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Discussion Starter · #1 ·
Not long ago, I purchased a Tristar Viper G2 in synthetic, and it has proven to be a good decision for my purposes. However, the LOP with stock shims in place is 14 5/8, and I prefer 14 1/4 for a hunting gun. In addition, the original recoil pad would hang up on my shirt or vest about every 4 mounts. It's probably a Pachmayr 250 or clone, and 1" thick. I decided to shorten the LOP and resolve the pad issue by replacing the original pad with a Kickeez pad in 3/4" thickness (which is actually more like 5/8" thick, with about half the pad being the base. I could have cut the stock, but I hate making permanent commitments, so I opted for more work that could be reversed if I didn't like the result.

The end result is good. The Kickeez pad felt sticky/tacky out of the box, in spite of the shiny, smooth surface, but that resolved by the time I was done fiddling with it. I think there's a bit more felt recoil with the thinner pad, which has about half the padding of the old one.

I don't know the structure of every synthetic stock out there, but replacing the recoil pad is far more complicated than on a wood stock. For anyone who is considering replacing a recoil pad, here's my experience. I'm sure other folks would come up with other ways to solve the problems, probably easier than what I did, but this method fit my skill set.

The first very substantial problem in replacing the pad is that the screw holes for the original pad are 3 3/4" apart and the holes for the new pad are 3 1/8". The stock itself is hollow, unlike a wood stock, so I couldn't just drill new holes in the stock. Drilling new holes at the wider spacing would screw up the new pad, IMO.

The second substantial problem with the synthetic stock is that the screw holes in the stock are inset about 1/4" below the surface of the stock. The original recoil pad has a special, machined/routed base to fill this gap, but the replacement pad was just flat, and didn't have the thickness needed to rout the base.

My solution was to make a spacer to insert into the stock which would attach at the existing screw holes, and provide a base for the new pad and allow for screw holes wherever needed, just like a wood stock. I could have made the spacer out of wood, but the wood could get wet and swell when I fall on my face crossing a muddy creek (a near sure thing for me, hence the purchase of a synthetic, aka waterproof, gun) I had some plastic material I bought years ago from the local college engineering department when they were selling off excess materials. The exact type of plastic is a mystery. An inexpensive 1/2" thick pad spacer could be used in exactly the same way. I had to do some sanding of the thickness of the spacer as the screw posts in the stock are recessed at differing depths. The spacer and extra screws weigh just under 4 oz, which is undesirable to me, but acceptable since the gun was just a tad muzzle heavy.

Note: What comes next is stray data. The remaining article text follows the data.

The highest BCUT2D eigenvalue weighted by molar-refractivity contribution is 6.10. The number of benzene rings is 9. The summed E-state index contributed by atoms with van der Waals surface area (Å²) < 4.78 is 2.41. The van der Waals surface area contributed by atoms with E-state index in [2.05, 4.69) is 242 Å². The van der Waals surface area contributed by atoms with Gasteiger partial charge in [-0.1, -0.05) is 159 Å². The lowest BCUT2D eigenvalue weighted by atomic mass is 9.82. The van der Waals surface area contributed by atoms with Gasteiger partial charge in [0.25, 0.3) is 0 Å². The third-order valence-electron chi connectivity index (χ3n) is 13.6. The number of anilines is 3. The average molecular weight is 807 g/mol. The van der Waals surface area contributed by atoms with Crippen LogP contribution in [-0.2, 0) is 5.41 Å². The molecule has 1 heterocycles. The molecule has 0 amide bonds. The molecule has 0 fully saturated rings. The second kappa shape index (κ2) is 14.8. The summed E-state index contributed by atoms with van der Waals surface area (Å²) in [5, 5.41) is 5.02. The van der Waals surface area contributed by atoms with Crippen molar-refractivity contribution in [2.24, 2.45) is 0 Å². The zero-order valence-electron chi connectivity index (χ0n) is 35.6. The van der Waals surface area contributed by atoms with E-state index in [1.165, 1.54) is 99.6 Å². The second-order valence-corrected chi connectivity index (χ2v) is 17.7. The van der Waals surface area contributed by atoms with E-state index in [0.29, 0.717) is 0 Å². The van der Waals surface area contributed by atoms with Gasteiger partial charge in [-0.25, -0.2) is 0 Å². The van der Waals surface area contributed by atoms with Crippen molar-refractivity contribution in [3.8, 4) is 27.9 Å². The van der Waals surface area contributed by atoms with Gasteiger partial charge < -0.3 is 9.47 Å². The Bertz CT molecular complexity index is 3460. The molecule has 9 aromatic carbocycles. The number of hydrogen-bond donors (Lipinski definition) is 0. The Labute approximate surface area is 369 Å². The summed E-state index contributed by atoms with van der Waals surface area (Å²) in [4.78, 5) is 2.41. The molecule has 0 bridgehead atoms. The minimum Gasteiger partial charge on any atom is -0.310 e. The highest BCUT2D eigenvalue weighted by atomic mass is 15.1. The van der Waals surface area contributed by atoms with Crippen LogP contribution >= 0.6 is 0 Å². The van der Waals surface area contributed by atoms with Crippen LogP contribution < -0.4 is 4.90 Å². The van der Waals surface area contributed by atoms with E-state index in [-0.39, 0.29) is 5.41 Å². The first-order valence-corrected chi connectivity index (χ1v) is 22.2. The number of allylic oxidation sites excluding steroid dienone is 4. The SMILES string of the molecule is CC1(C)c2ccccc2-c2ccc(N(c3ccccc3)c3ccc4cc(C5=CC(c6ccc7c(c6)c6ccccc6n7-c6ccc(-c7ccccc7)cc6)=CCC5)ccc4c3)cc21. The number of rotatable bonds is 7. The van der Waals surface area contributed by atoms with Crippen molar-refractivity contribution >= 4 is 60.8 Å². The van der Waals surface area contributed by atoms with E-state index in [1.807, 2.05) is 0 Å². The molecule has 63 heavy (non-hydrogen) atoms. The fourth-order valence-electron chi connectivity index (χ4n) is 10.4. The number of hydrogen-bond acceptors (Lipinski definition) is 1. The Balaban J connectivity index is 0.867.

Here's the inside of the stock:
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Here's the spacer I made, note that I used a Forstner bit to 'rout' the spacer at the screw posts, so it would end up flush with the end of the stock :
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Here's the spacer in place in the stock. Note the second set of screw holes for the Kickeez pad:
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From there, I just screwed the spacer to the stock, and mounted the Kickeez pad in the usual way. I haven't ground the pad to fit yet, as I want to try it out and make sure I'm happy with it first. Voila'!
 

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Good solution but is recoil spring in buttstock on this gun. If so i,d drill appropriate size hole with hole saw centered over retaining nut to allow disassembly for cleaning and removal of buttstock. Big enough to allow you access of nut with socket .
 

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Discussion Starter · #5 ·
No springs in buttstock. A hole for a 13mm socket might be a good idea to allow stock removal without removing the insert, but I think I've got it shimmed where I want it and won't be taking the stock off often.
 
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